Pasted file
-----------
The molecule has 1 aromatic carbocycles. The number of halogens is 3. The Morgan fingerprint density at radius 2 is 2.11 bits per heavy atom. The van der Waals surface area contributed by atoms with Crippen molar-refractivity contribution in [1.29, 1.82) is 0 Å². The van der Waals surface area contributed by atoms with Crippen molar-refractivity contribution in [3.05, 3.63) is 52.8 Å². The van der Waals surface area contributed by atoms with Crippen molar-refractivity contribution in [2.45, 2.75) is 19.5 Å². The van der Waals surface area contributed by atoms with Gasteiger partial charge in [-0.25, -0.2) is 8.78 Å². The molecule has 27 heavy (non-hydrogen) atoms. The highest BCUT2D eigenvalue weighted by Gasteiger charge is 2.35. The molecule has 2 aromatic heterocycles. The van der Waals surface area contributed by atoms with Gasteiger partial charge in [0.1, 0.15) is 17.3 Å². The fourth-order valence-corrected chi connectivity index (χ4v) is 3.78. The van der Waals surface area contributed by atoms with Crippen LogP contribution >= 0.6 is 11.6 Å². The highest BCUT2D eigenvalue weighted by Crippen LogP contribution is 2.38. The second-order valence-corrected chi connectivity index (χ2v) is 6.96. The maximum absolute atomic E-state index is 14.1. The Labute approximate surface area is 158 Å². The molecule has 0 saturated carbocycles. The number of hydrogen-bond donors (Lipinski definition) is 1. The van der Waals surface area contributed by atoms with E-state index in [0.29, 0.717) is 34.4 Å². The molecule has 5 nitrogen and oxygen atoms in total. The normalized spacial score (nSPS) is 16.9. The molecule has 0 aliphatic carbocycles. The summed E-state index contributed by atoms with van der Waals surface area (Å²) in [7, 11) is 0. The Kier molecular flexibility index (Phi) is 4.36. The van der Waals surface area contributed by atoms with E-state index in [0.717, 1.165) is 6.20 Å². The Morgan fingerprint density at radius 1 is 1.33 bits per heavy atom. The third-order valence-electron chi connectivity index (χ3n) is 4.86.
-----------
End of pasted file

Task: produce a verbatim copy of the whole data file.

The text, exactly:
The molecule has 1 aromatic carbocycles. The number of halogens is 3. The Morgan fingerprint density at radius 2 is 2.11 bits per heavy atom. The van der Waals surface area contributed by atoms with Crippen molar-refractivity contribution in [1.29, 1.82) is 0 Å². The van der Waals surface area contributed by atoms with Crippen molar-refractivity contribution in [3.05, 3.63) is 52.8 Å². The van der Waals surface area contributed by atoms with Crippen molar-refractivity contribution in [2.45, 2.75) is 19.5 Å². The van der Waals surface area contributed by atoms with Gasteiger partial charge in [-0.25, -0.2) is 8.78 Å². The molecule has 27 heavy (non-hydrogen) atoms. The highest BCUT2D eigenvalue weighted by Gasteiger charge is 2.35. The molecule has 2 aromatic heterocycles. The van der Waals surface area contributed by atoms with Gasteiger partial charge in [0.1, 0.15) is 17.3 Å². The fourth-order valence-corrected chi connectivity index (χ4v) is 3.78. The van der Waals surface area contributed by atoms with Crippen LogP contribution >= 0.6 is 11.6 Å². The highest BCUT2D eigenvalue weighted by Crippen LogP contribution is 2.38. The second-order valence-corrected chi connectivity index (χ2v) is 6.96. The maximum absolute atomic E-state index is 14.1. The Labute approximate surface area is 158 Å². The molecule has 0 saturated carbocycles. The number of hydrogen-bond donors (Lipinski definition) is 1. The van der Waals surface area contributed by atoms with E-state index in [0.29, 0.717) is 34.4 Å². The molecule has 5 nitrogen and oxygen atoms in total. The normalized spacial score (nSPS) is 16.9. The molecule has 0 aliphatic carbocycles. The summed E-state index contributed by atoms with van der Waals surface area (Å²) in [7, 11) is 0. The Kier molecular flexibility index (Phi) is 4.36. The van der Waals surface area contributed by atoms with E-state index in [0.717, 1.165) is 6.20 Å². The Morgan fingerprint density at radius 1 is 1.33 bits per heavy atom. The third-order valence-electron chi connectivity index (χ3n) is 4.86.